Some people answer it by talking about the other things baptism is and does. It was Jesus’ ordination to ministry. It was his anointing as the Savior. It was the bestowal of the Holy Spirit. Yes, it was all those things, but it seems to me that those answers avoid the question rather than answer it.

John’s Baptism was a baptism of repentance and our text shows that John was the first to ask the obvious question. Verse 14: “Do you come to me (for baptism?)” In verse 15 Jesus gives his answer: it is necessary for me “to fulfill all righteousness.” To fulfill all righteousness means “to do all things necessary to fulfill my calling from God.”

Jesus was called and sent of God to be the Messiah, the Christ, the Anointed One, the Savior of the world. To do that, Jesus had to “take on the sins of the world.” When Jesus stepped into the river Jordan to be baptized by John, he began the process of taking on the sins of the world, a process that was completed on the cross. 

As the Nicene Creed says, he came down from heaven “for us and for our salvation.” The beginning and end of Jesus’ ministry was the taking on of the sins of the world, in his baptism and on the cross.

When Jesus was baptized, he stepped into the water covered with sin — the sins of the world, my sins, your sins, Jimmy’s sins.

In the Lutheran Funeral Liturgy there is a “Thanksgiving for Baptism.” This is how it reads:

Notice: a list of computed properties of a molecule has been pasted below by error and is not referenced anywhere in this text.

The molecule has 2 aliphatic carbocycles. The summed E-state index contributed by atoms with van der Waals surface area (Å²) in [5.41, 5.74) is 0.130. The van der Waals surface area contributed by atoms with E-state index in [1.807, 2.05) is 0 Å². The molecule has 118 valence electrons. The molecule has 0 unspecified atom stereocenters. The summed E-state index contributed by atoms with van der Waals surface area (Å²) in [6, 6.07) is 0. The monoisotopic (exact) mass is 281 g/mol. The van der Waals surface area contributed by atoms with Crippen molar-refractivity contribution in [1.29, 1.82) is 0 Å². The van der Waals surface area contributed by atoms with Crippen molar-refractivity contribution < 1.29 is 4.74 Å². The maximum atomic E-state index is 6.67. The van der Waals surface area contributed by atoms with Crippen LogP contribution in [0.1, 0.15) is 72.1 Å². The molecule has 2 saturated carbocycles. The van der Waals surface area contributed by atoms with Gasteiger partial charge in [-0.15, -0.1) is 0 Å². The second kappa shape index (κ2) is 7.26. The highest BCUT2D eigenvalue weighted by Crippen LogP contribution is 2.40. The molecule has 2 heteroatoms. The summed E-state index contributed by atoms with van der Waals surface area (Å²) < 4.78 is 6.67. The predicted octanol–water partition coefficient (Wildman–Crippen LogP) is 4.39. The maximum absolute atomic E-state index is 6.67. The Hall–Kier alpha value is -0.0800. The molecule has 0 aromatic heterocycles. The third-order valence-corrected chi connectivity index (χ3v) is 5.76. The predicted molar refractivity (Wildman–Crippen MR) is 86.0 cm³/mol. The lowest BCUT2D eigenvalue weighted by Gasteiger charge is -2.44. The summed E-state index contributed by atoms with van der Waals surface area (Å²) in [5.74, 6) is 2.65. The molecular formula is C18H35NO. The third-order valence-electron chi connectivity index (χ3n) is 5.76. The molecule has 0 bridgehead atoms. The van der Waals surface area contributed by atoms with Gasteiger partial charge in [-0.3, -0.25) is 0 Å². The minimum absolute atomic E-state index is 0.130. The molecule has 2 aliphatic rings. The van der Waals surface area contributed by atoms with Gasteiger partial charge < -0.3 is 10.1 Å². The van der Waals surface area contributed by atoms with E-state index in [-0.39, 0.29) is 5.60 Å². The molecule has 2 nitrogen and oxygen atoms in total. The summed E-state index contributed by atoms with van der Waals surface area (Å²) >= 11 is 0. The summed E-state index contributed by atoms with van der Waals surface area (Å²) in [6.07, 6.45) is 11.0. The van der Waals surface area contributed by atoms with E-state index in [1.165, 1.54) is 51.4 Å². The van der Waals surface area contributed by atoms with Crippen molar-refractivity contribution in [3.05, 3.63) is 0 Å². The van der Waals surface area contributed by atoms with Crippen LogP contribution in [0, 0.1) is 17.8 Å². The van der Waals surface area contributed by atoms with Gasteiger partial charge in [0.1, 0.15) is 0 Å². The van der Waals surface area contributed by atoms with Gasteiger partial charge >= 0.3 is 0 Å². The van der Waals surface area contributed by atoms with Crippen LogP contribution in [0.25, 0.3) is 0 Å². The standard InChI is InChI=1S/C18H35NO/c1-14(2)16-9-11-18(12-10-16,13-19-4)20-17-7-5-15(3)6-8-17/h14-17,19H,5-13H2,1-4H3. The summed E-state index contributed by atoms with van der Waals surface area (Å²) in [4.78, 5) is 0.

When we were baptized in Christ Jesus, we were baptized into his death. We were buried with him by baptism into death, so that as Christ was raised from the dead by the glory of the Father; we too might live a new life. For if we have been united with him in a death like his, we shall certainly be united with him in a resurrection like his.

In Christ’s Baptism he was baptized into our sins, just as we were baptized into his death. And as he was raised from the grave, we too have been released from sin and death. That day in the swimming pool, Jesus took on the many, many sins of Jimmy; and at the same time, Jimmy took on new life in Christ.

I believe this is most certainly true. So much so that, two weeks later at Jimmy’s funeral, I was confident in proclaiming his presence with Christ in Paradise. 

It may well be that if Jimmy’s not there, then the Gospel’s not true, and none of us has any hope. But on this day, I choose to believe in the God who spoke at Christ’s baptism: “This is my Son, my Beloved, and in him I am well pleased.”

Amen and Amen.